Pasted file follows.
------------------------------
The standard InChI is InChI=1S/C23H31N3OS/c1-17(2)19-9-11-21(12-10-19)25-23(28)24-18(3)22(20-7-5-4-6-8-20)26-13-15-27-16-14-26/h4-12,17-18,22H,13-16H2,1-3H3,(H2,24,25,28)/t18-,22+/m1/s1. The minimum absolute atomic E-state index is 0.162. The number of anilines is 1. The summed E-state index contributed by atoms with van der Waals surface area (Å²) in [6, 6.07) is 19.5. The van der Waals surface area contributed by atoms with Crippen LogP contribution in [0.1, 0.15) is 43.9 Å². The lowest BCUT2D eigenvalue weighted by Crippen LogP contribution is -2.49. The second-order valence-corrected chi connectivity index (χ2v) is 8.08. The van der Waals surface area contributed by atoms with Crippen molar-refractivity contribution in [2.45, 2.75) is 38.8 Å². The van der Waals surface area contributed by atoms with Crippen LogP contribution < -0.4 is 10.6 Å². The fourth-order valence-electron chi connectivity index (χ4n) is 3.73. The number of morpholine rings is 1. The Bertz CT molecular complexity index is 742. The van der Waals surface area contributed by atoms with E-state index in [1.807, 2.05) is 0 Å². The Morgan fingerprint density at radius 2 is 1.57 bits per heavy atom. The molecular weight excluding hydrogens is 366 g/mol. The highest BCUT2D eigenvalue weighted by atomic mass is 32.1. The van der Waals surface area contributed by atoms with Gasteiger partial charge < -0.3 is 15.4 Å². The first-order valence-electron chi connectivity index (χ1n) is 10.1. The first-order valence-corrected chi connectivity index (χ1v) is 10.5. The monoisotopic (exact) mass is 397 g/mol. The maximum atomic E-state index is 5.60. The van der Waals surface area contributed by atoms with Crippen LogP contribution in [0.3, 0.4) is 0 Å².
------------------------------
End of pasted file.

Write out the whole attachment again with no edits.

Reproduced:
The standard InChI is InChI=1S/C23H31N3OS/c1-17(2)19-9-11-21(12-10-19)25-23(28)24-18(3)22(20-7-5-4-6-8-20)26-13-15-27-16-14-26/h4-12,17-18,22H,13-16H2,1-3H3,(H2,24,25,28)/t18-,22+/m1/s1. The minimum absolute atomic E-state index is 0.162. The number of anilines is 1. The summed E-state index contributed by atoms with van der Waals surface area (Å²) in [6, 6.07) is 19.5. The van der Waals surface area contributed by atoms with Crippen LogP contribution in [0.1, 0.15) is 43.9 Å². The lowest BCUT2D eigenvalue weighted by Crippen LogP contribution is -2.49. The second-order valence-corrected chi connectivity index (χ2v) is 8.08. The van der Waals surface area contributed by atoms with Crippen molar-refractivity contribution in [2.45, 2.75) is 38.8 Å². The van der Waals surface area contributed by atoms with Crippen LogP contribution < -0.4 is 10.6 Å². The fourth-order valence-electron chi connectivity index (χ4n) is 3.73. The number of morpholine rings is 1. The Bertz CT molecular complexity index is 742. The van der Waals surface area contributed by atoms with E-state index in [1.807, 2.05) is 0 Å². The Morgan fingerprint density at radius 2 is 1.57 bits per heavy atom. The molecular weight excluding hydrogens is 366 g/mol. The highest BCUT2D eigenvalue weighted by atomic mass is 32.1. The van der Waals surface area contributed by atoms with Gasteiger partial charge < -0.3 is 15.4 Å². The first-order valence-electron chi connectivity index (χ1n) is 10.1. The first-order valence-corrected chi connectivity index (χ1v) is 10.5. The monoisotopic (exact) mass is 397 g/mol. The maximum atomic E-state index is 5.60. The van der Waals surface area contributed by atoms with Crippen LogP contribution in [0.3, 0.4) is 0 Å².